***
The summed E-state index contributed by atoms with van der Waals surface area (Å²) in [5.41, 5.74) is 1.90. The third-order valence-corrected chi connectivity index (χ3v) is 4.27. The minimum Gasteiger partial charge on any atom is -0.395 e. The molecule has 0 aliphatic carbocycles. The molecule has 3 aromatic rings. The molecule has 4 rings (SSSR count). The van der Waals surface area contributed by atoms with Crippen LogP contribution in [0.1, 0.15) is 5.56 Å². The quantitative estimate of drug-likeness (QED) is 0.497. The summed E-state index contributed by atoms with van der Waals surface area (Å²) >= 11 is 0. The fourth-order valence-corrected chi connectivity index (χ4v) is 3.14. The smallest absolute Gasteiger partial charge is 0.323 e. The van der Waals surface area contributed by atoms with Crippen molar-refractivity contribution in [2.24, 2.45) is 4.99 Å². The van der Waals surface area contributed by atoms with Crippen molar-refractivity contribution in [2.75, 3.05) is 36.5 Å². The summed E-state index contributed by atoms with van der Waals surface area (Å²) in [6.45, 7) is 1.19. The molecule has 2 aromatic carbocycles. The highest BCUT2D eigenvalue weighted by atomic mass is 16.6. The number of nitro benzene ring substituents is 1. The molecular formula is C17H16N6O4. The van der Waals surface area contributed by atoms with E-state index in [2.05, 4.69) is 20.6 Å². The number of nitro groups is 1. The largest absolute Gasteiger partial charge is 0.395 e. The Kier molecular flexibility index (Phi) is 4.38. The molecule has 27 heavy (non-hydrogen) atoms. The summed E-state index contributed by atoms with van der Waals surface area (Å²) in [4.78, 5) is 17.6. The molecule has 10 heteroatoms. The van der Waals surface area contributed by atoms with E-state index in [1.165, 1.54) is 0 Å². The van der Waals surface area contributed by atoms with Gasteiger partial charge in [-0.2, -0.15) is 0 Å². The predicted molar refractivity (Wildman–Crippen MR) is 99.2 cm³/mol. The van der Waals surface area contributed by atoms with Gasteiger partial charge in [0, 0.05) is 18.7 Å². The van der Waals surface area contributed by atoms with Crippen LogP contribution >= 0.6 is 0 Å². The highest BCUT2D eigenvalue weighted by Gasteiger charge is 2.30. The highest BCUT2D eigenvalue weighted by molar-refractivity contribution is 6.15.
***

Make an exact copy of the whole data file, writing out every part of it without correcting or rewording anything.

The summed E-state index contributed by atoms with van der Waals surface area (Å²) in [5.41, 5.74) is 1.90. The third-order valence-corrected chi connectivity index (χ3v) is 4.27. The minimum Gasteiger partial charge on any atom is -0.395 e. The molecule has 0 aliphatic carbocycles. The molecule has 3 aromatic rings. The molecule has 4 rings (SSSR count). The van der Waals surface area contributed by atoms with Crippen LogP contribution in [0.1, 0.15) is 5.56 Å². The quantitative estimate of drug-likeness (QED) is 0.497. The summed E-state index contributed by atoms with van der Waals surface area (Å²) >= 11 is 0. The fourth-order valence-corrected chi connectivity index (χ4v) is 3.14. The smallest absolute Gasteiger partial charge is 0.323 e. The van der Waals surface area contributed by atoms with Crippen molar-refractivity contribution in [2.24, 2.45) is 4.99 Å². The van der Waals surface area contributed by atoms with Crippen molar-refractivity contribution in [2.75, 3.05) is 36.5 Å². The summed E-state index contributed by atoms with van der Waals surface area (Å²) in [6.45, 7) is 1.19. The molecule has 2 aromatic carbocycles. The highest BCUT2D eigenvalue weighted by atomic mass is 16.6. The number of nitro benzene ring substituents is 1. The molecular formula is C17H16N6O4. The van der Waals surface area contributed by atoms with E-state index in [2.05, 4.69) is 20.6 Å². The number of nitro groups is 1. The largest absolute Gasteiger partial charge is 0.395 e. The Kier molecular flexibility index (Phi) is 4.38. The molecule has 27 heavy (non-hydrogen) atoms. The summed E-state index contributed by atoms with van der Waals surface area (Å²) in [4.78, 5) is 17.6. The molecule has 10 heteroatoms. The van der Waals surface area contributed by atoms with E-state index in [1.165, 1.54) is 0 Å². The van der Waals surface area contributed by atoms with Gasteiger partial charge in [-0.2, -0.15) is 0 Å². The predicted molar refractivity (Wildman–Crippen MR) is 99.2 cm³/mol. The van der Waals surface area contributed by atoms with Gasteiger partial charge in [0, 0.05) is 18.7 Å². The van der Waals surface area contributed by atoms with Crippen LogP contribution >= 0.6 is 0 Å². The highest BCUT2D eigenvalue weighted by Gasteiger charge is 2.30. The highest BCUT2D eigenvalue weighted by molar-refractivity contribution is 6.15.